Help! Major mistake!

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Forum topic by Beginner513 posted 581 days ago 775 views 0 times favorited 18 replies Add to Favorites Watch
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3 posts in 581 days

581 days ago

This is my first major home

project—I just started refinishing my kitchen cabinets (original to the ‘55 house). I managed to get one cabinet successfully stripped and sanded, but boy did I mess up the second one. I tried sanding with the grain, once I realized my mistake, and it only made it worse. I feel like the Cat in the Hat right about now. Any suggestions for how to fix this major mistake?

18 replies so far

View Kelby's profile


133 posts in 1037 days

#1 posted 581 days ago

Is this the door of the cabinet, or part of the box?

-- Kelby

View Purrmaster's profile


777 posts in 719 days

#2 posted 581 days ago

Are the cross grain scratches too deep for a random orbital sander to sand them out? Could you use a belt sander with the grain to sand them out?

View Beginner513's profile


3 posts in 581 days

#3 posted 581 days ago

It is a cabinet door front. There was some stubborn paint in that spot. At least the paint is gone. I have a Black&Decker Mouse sander that the guy at my hardware store suggested for the job. Used 80 grit. Could that be the problem?

View Beginner513's profile


3 posts in 581 days

#4 posted 581 days ago

The scratches don’t seem too deep.

View ellen35's profile


2566 posts in 2059 days

#5 posted 581 days ago

80 grit??? Seems very coarse. start with a higher grit and work your way up. I think the 80 was just too much for the wood.

-- "Don't let the perfect be the enemy of the good." Voltaire

View Wdwerker's profile


332 posts in 860 days

#6 posted 581 days ago

You sanded through the veneer. Not much you can do, replace the door, re-veneer , or try to hide it with dark stain.

-- Fine Custom Woodwork since 1978

View crank49's profile


3370 posts in 1597 days

#7 posted 581 days ago

You might have better luck going forward by stripping first, then light sanding with fine grit.
Are the doors plain or raised panel?
You need a good scraper also.
I like to use the “Red Devil” handled scraper to pull the gunk out of corners when stripping.

In terms of fixing the cross grain scratches, if those were plain plywood doors (typical of 1950s) you might be able to sand and scrap with the grain and fix it. Plywood of the 50s was much higher quality with thicker veneers than the stuff available today.

Sorry if there are pictures, my work computer won’t display pictures on this site, so I am responding in the blind.

-- Michael :-{| “If you tell a big enough lie and tell it frequently enough, it will be believed.” ― A H

View Mike53E's profile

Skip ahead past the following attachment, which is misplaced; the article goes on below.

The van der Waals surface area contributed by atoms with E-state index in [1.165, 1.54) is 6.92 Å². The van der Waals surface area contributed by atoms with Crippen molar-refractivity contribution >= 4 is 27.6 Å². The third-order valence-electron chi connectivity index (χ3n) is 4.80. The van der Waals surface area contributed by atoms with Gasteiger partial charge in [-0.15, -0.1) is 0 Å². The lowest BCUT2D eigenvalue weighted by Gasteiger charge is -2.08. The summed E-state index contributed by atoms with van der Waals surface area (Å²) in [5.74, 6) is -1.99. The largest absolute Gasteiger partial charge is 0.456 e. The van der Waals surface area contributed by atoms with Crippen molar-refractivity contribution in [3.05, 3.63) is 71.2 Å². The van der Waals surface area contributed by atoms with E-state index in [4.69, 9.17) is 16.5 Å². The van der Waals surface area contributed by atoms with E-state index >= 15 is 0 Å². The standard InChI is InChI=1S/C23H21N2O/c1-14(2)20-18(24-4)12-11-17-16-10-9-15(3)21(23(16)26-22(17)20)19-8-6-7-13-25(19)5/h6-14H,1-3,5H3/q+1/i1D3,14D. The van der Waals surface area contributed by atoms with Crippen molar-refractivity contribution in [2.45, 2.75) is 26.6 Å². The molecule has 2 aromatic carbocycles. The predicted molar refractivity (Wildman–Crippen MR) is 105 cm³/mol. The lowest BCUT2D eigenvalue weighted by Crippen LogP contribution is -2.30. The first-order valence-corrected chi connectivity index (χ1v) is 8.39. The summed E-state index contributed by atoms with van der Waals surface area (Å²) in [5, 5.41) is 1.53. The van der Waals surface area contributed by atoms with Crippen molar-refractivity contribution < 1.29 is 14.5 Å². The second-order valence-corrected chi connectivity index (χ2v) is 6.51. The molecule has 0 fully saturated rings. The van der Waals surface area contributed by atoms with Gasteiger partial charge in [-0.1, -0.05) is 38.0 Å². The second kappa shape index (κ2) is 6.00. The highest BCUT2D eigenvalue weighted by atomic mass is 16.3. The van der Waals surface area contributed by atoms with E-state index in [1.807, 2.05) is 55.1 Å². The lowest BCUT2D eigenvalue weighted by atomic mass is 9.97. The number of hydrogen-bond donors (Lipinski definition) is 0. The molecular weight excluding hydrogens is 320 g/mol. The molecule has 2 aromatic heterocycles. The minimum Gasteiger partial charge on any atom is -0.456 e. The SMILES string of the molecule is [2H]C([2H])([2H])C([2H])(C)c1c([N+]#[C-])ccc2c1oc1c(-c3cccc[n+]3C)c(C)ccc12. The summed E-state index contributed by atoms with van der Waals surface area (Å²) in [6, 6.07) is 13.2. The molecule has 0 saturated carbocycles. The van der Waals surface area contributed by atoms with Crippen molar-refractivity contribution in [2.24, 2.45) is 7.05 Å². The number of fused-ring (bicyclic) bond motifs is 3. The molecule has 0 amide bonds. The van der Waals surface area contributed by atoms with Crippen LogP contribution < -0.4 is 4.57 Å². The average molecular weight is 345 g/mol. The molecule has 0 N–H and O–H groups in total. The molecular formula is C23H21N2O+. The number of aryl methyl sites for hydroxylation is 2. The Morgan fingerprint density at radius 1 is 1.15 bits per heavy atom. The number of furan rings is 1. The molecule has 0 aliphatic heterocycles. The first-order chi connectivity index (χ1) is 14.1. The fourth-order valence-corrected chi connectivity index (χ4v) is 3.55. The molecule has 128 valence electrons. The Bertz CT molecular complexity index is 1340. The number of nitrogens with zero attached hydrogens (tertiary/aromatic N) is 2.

12 posts in 830 days

#8 posted 581 days ago

The best way to remove paint quickly is with a heat gun and a putty knife. Hit it with the sander or a card scraper to finish up. The 20$ you will spend for a heat gun is worth the hours of time you will save.

View Bogeyguy's profile


465 posts in 694 days

#9 posted 581 days ago

Looks like you sanded through the veneer. If that’s the case that surface is shot. Not sure what part of the cabinet it is. Can you hide it somewhere? Cover it with a piece of veneer?? I don’t think your going to be able to make that spot look good with a stain or other type of finish.

-- Art, Pittsburgh.

View huff's profile


2795 posts in 1911 days

#10 posted 581 days ago

From the picture, it looks like you sanded through the veneer. Looks like the more you sanded the worse it got. If so, you do have a problem. No staining is going to hide that. The sub layer will always stain differently and of course the grain is running the opposite direction from the veneer. You may need to reveneer that door or make another. Going to be tough to match no matter what you do…...............except repaint.

-- John @

View Straightbowed's profile


717 posts in 924 days

#11 posted 581 days ago

I know your pain I was goin to sand my cabs down and hit the veneer of course I really thought they were solid so I painted them

-- Stevo, work in tha city woodshop in the country

View Straightbowed's profile


717 posts in 924 days

#12 posted 581 days ago

paint cabs with a super good grade of paint they will look great

-- Stevo, work in tha city woodshop in the country

View dhazelton's profile (online now)


1173 posts in 923 days

#13 posted 581 days ago

How do you plan on finishing them? If you plan on painting you can just use bondo there and you won’t see the gouging. If you plan on stain and varnish you may decide to just make a new door (you won’t sand out that round spot with the two screw holes anyway). Most site built 1950s cabinet doors were just plywood so it should be simple to duplicate. You’ll have to be creative with the stain to match the old work. Or chuck it and make that cabinet open faced if it’s an upper and that look works for you.

View Marcus's profile


1041 posts in 646 days

#14 posted 581 days ago

Another vote for “that door is done”. Maybe consider replacing the panel with glass and do the same to a matching door? I’ve seen this look in a couple kitchens where they have just one cupboard with glass doors, looked really sharp.

View bondogaposis's profile


2480 posts in 977 days

#15 posted 581 days ago

Make a new door or paint.

-- Bondo Gaposis

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